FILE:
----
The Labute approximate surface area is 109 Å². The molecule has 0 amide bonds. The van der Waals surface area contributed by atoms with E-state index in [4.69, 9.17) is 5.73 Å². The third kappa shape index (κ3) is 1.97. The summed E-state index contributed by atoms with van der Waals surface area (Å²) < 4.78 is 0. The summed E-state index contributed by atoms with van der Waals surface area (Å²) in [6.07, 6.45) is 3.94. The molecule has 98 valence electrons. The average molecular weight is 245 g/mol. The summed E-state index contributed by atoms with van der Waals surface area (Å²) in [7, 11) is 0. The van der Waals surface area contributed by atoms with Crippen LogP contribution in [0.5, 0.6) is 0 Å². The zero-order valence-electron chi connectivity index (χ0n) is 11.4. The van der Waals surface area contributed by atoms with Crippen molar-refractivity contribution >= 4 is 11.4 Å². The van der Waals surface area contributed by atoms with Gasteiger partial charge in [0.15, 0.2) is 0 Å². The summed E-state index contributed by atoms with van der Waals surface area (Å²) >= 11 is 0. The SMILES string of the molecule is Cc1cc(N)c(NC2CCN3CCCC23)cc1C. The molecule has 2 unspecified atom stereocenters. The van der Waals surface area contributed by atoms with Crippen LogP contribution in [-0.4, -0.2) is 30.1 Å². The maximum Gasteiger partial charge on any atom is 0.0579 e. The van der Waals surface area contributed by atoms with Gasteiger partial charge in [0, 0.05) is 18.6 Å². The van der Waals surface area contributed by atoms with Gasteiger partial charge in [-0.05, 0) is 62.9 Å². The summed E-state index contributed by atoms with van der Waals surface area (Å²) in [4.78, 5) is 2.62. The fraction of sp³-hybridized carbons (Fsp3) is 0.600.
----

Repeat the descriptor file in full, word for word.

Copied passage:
The Labute approximate surface area is 109 Å². The molecule has 0 amide bonds. The van der Waals surface area contributed by atoms with E-state index in [4.69, 9.17) is 5.73 Å². The third kappa shape index (κ3) is 1.97. The summed E-state index contributed by atoms with van der Waals surface area (Å²) < 4.78 is 0. The summed E-state index contributed by atoms with van der Waals surface area (Å²) in [6.07, 6.45) is 3.94. The molecule has 98 valence electrons. The average molecular weight is 245 g/mol. The summed E-state index contributed by atoms with van der Waals surface area (Å²) in [7, 11) is 0. The van der Waals surface area contributed by atoms with Crippen LogP contribution in [0.5, 0.6) is 0 Å². The zero-order valence-electron chi connectivity index (χ0n) is 11.4. The van der Waals surface area contributed by atoms with Crippen molar-refractivity contribution >= 4 is 11.4 Å². The van der Waals surface area contributed by atoms with Gasteiger partial charge in [0.15, 0.2) is 0 Å². The summed E-state index contributed by atoms with van der Waals surface area (Å²) >= 11 is 0. The SMILES string of the molecule is Cc1cc(N)c(NC2CCN3CCCC23)cc1C. The molecule has 2 unspecified atom stereocenters. The van der Waals surface area contributed by atoms with Crippen LogP contribution in [-0.4, -0.2) is 30.1 Å². The maximum Gasteiger partial charge on any atom is 0.0579 e. The van der Waals surface area contributed by atoms with Gasteiger partial charge in [0, 0.05) is 18.6 Å². The van der Waals surface area contributed by atoms with Gasteiger partial charge in [-0.05, 0) is 62.9 Å². The summed E-state index contributed by atoms with van der Waals surface area (Å²) in [4.78, 5) is 2.62. The fraction of sp³-hybridized carbons (Fsp3) is 0.600.